On the way to Hanover Courthouse on July 3 and on the way back on July 5, the brigade camped on the Taylor Plantation of 3,000 acres. Mr. Taylor was openly defiant toward the Yankee intruders, but he implored them to place guards over his property. Chaplain Hyde wrote:

His gray hairs saved him from personal violence; but all who wished helped themselves freely to whatever he had. His well stored ice house gave the whole Division abundance during our stay.

Whether the plunder included property other than provisions is not known, but it appears to be the most likely source for obtaining household artifacts on this expedition. The march back went through Williamsburg and ended in Yorktown. This too was a long and difficult march and Chaplain Hyde reported that several wagons broke down and were abandoned.

Least Likely Sources.
The least likely sources of dinnerware artifacts were Folly Island, South Carolina, and Palatka, Florida.

Foster's Brigade reached Folly Island in August 1863, and left in February 1864, for Jacksonville, Florida. While stationed on Folly Island, various units of the Brigade were assigned duty on Morris Island, Black Island and Long Island. These islands were spits of sand surrounded by sea or marsh and there were no houses on them that could contain civilian artifacts. In addition, the troops on Folly Island were severely restricted in their movements. Chaplain Hyde has this to say about the situation:

On Folly Island it was a penal offense to be found outside Regimental camp guard; an officer could not go to either extreme of the Island, without a pass signed by two generals, and could not  visit Morris Island without a pass from Department Headquarters.

An archaeological study of a Civil War camp site on Folly Island, conducted by the South Carolina Institute of Archaeology and Anthropology, concluded among other things, with these comments on the paucity of civilian artifacts:

Artifacts testify to the soldiers' Spartan existence. The great lack of civilian-related artifacts and personal artifacts gives clear evidence of the isolated nature of the camp. The lack of civilian ceramics, other than alcoholic beverage containers, clearly was the result of the soldiers isolation. It is reasonable to assume that more ceramics would have been "procured" for personal use had there been an opportunity to come in contact with the civilian population. On Folly Island the only way to procure civilian items would have been through sutlers or packages from home.10

The baggage and camp equipment of Foster's Brigade was loaded onto the Maple leaf at Folly Island on March 26, 1864, and remained in the ship's holds until she sank on April 1 in the St. Johns River near Jacksonville. Shortly before the sinking, the ship had carried a troop of cavalry on the main deck to Palatka, where it was unloaded. No record has been found of any cargo being loaded at Palatka, civilian or military.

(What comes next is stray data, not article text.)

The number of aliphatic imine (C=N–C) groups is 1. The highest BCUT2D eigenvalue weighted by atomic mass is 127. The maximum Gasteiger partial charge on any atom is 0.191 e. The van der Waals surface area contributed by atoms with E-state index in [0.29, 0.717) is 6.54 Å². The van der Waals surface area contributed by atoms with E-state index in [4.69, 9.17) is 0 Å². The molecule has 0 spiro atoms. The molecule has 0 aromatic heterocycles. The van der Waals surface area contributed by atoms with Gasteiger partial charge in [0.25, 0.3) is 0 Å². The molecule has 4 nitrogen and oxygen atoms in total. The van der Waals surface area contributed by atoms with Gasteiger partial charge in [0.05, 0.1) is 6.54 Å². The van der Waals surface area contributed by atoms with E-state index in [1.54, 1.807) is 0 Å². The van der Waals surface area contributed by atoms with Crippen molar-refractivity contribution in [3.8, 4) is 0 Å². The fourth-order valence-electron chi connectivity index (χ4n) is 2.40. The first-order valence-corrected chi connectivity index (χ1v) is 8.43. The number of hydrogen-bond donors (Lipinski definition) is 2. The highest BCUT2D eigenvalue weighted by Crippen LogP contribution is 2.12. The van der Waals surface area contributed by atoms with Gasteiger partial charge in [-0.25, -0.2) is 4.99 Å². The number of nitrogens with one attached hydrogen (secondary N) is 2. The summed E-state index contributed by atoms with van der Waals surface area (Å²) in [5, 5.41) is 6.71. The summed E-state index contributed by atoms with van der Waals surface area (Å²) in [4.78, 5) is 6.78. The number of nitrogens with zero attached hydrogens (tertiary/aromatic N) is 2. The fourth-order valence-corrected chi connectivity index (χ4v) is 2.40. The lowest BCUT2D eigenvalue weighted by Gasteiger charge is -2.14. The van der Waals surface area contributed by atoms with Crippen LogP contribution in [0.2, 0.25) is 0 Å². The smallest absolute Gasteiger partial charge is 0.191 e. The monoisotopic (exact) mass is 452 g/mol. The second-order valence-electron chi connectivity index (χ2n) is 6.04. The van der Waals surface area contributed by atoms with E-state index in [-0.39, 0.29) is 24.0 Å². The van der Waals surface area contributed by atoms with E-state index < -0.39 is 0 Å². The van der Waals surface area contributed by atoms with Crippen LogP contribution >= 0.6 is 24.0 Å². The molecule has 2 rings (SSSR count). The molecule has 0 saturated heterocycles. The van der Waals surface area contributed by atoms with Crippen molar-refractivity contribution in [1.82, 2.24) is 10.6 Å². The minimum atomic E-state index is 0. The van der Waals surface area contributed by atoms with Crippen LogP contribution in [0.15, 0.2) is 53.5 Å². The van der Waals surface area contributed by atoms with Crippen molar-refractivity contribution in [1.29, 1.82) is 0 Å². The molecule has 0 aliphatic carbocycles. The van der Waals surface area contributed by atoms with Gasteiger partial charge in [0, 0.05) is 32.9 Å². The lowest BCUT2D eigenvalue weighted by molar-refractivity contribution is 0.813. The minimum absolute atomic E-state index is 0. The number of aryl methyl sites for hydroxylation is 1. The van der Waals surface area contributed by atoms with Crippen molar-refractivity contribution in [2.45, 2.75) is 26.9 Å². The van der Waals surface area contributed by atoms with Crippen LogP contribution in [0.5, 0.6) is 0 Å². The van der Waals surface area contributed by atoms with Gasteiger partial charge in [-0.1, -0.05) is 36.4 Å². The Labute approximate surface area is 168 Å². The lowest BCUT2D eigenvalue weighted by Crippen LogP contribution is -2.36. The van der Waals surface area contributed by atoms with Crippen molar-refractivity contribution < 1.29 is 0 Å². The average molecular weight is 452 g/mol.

However, had cargo been loaded there it would most likely have been stowed on the main deck, which was clear and available. Any such cargo would have been lost when the ship sank. It is unlikely that any Palatka cargo would have been stowed in the holds, for several reasons - the crew testified at the Board Survey that the holds were full and contained the property of Foster's Brigade loaded at Folly Island; the trip from Palatka to Jacksonville was only expected to take a few hours and the weather was fine and all the cargo in the holds was to be unloaded at Jacksonville; it does not seem reasonable that the baggage guard placed on board at Jacksonville would have permitted new cargo to be stowed with their baggage when there was no particular reason to do so, particularly civilian goods.

Analysis of the history of the 112th New York Regiment leads to the tentative conclusion that the expedition to Johns Island near Charleston was the most likely source for the civilian dinnerware found so far in the baggage of the officers of that regiment. The principle reasons for this conclusion are - the route they followed passed to about 17 low country plantation houses, all of which were unoccupied except for some elderly slaves left behind by the owners; the march was leisurely and not far from their camp on Folly Island; the homes were in an area that had not been fought over or occupied by large numbers of soldiers of either side; and finally the soldiers had little opportunity to send artifacts home because they left for Jacksonville only 11 days after the expedition. Some artifacts could have been acquired while the regiment was in Virginia, particularly at the Taylor Plantation. However, the conditions the regiment experienced in Virginia were generally not conducive to collecting luxury chinaware.

An additional insight into the Johns Island experience derives from the discovery of a letter written by the commander of the Second Brigade of the expedition, Brigadier General Adelbert Ames. In a letter to his mother in March, 1864 from his new post in Jacksonville, FL, Ames wrote "In my last letter I told you how favorably I was situated, what fine quarters I have, and so forth. Now I have a buggy I captured on John's island. In this I take my daily rides. Think of riding in one's own carriage! To be sure it is so ancient as to make me anxious of a breakdown at some unlucky moment..."11 So it appears that "capturing" civilian artifacts on Johns Island was an activity enjoyed by at least one member of Union army.

Future research and recovery of additional artifact from the Maple Leaf may provide some additional clues to this historical detective work. For instance: